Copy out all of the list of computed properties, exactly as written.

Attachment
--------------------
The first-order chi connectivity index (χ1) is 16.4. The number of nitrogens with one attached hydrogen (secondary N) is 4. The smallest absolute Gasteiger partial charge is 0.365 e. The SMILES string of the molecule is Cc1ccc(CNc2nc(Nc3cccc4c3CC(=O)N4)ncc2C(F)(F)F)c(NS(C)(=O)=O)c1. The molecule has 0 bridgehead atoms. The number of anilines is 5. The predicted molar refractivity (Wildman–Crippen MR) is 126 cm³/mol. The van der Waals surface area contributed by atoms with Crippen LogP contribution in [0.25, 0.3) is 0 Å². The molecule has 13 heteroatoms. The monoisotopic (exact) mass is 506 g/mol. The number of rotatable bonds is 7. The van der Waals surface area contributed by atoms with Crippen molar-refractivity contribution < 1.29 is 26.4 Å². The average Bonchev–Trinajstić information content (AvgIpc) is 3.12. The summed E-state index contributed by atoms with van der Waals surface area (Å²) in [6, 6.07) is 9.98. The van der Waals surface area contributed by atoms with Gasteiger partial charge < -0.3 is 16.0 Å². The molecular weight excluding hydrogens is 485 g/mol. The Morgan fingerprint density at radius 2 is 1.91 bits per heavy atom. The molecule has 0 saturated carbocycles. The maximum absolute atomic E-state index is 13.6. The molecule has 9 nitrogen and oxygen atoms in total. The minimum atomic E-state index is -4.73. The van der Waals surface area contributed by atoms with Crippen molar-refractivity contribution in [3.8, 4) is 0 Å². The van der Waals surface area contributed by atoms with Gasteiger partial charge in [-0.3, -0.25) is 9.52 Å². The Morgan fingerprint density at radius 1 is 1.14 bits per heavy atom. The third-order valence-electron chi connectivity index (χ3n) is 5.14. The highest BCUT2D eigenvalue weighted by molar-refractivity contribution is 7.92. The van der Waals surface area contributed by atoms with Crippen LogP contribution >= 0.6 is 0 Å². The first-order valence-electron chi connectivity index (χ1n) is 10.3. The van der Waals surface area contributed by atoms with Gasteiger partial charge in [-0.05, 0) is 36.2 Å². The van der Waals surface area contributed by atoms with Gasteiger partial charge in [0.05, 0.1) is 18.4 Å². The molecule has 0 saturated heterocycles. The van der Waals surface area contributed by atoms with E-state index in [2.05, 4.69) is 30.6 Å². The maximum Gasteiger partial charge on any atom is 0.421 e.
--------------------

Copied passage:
The first-order chi connectivity index (χ1) is 16.4. The number of nitrogens with one attached hydrogen (secondary N) is 4. The smallest absolute Gasteiger partial charge is 0.365 e. The SMILES string of the molecule is Cc1ccc(CNc2nc(Nc3cccc4c3CC(=O)N4)ncc2C(F)(F)F)c(NS(C)(=O)=O)c1. The molecule has 0 bridgehead atoms. The number of anilines is 5. The predicted molar refractivity (Wildman–Crippen MR) is 126 cm³/mol. The van der Waals surface area contributed by atoms with Crippen LogP contribution in [0.25, 0.3) is 0 Å². The molecule has 13 heteroatoms. The monoisotopic (exact) mass is 506 g/mol. The number of rotatable bonds is 7. The van der Waals surface area contributed by atoms with Crippen molar-refractivity contribution < 1.29 is 26.4 Å². The average Bonchev–Trinajstić information content (AvgIpc) is 3.12. The summed E-state index contributed by atoms with van der Waals surface area (Å²) in [6, 6.07) is 9.98. The van der Waals surface area contributed by atoms with Gasteiger partial charge < -0.3 is 16.0 Å². The molecular weight excluding hydrogens is 485 g/mol. The Morgan fingerprint density at radius 2 is 1.91 bits per heavy atom. The molecule has 0 saturated carbocycles. The maximum absolute atomic E-state index is 13.6. The molecule has 9 nitrogen and oxygen atoms in total. The minimum atomic E-state index is -4.73. The van der Waals surface area contributed by atoms with Crippen molar-refractivity contribution in [3.8, 4) is 0 Å². The van der Waals surface area contributed by atoms with Gasteiger partial charge in [-0.3, -0.25) is 9.52 Å². The Morgan fingerprint density at radius 1 is 1.14 bits per heavy atom. The third-order valence-electron chi connectivity index (χ3n) is 5.14. The highest BCUT2D eigenvalue weighted by molar-refractivity contribution is 7.92. The van der Waals surface area contributed by atoms with Crippen LogP contribution >= 0.6 is 0 Å². The first-order valence-electron chi connectivity index (χ1n) is 10.3. The van der Waals surface area contributed by atoms with Gasteiger partial charge in [-0.05, 0) is 36.2 Å². The van der Waals surface area contributed by atoms with Gasteiger partial charge in [0.05, 0.1) is 18.4 Å². The molecule has 0 saturated heterocycles. The van der Waals surface area contributed by atoms with E-state index in [2.05, 4.69) is 30.6 Å². The maximum Gasteiger partial charge on any atom is 0.421 e.